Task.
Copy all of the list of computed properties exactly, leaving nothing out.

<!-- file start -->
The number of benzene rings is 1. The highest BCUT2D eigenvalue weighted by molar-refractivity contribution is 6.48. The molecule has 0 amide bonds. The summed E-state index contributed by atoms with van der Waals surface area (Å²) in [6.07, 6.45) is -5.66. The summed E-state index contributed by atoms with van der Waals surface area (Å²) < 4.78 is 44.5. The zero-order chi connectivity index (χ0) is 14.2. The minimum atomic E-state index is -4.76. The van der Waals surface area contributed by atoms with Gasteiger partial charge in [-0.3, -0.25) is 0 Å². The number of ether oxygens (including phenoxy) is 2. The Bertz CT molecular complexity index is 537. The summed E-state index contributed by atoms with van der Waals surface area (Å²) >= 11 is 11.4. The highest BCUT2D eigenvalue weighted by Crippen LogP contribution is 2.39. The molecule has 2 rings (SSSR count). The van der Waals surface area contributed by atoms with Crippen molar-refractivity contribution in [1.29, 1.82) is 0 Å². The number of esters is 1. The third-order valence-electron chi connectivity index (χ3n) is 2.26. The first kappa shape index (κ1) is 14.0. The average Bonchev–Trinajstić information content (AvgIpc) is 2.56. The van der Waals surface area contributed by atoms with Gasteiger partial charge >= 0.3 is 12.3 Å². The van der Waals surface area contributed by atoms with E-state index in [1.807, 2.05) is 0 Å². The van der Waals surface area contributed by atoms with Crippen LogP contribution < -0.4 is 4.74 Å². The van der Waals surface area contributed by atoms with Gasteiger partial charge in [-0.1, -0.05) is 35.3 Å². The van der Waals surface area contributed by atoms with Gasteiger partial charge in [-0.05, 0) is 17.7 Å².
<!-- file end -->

The number of benzene rings is 1. The highest BCUT2D eigenvalue weighted by molar-refractivity contribution is 6.48. The molecule has 0 amide bonds. The summed E-state index contributed by atoms with van der Waals surface area (Å²) in [6.07, 6.45) is -5.66. The summed E-state index contributed by atoms with van der Waals surface area (Å²) < 4.78 is 44.5. The zero-order chi connectivity index (χ0) is 14.2. The minimum atomic E-state index is -4.76. The van der Waals surface area contributed by atoms with Gasteiger partial charge in [-0.3, -0.25) is 0 Å². The number of ether oxygens (including phenoxy) is 2. The Bertz CT molecular complexity index is 537. The summed E-state index contributed by atoms with van der Waals surface area (Å²) >= 11 is 11.4. The highest BCUT2D eigenvalue weighted by Crippen LogP contribution is 2.39. The molecule has 2 rings (SSSR count). The van der Waals surface area contributed by atoms with Crippen molar-refractivity contribution in [1.29, 1.82) is 0 Å². The number of esters is 1. The third-order valence-electron chi connectivity index (χ3n) is 2.26. The first kappa shape index (κ1) is 14.0. The average Bonchev–Trinajstić information content (AvgIpc) is 2.56. The van der Waals surface area contributed by atoms with Gasteiger partial charge >= 0.3 is 12.3 Å². The van der Waals surface area contributed by atoms with E-state index in [1.807, 2.05) is 0 Å². The van der Waals surface area contributed by atoms with Crippen LogP contribution < -0.4 is 4.74 Å². The van der Waals surface area contributed by atoms with Gasteiger partial charge in [-0.1, -0.05) is 35.3 Å². The van der Waals surface area contributed by atoms with Gasteiger partial charge in [-0.05, 0) is 17.7 Å².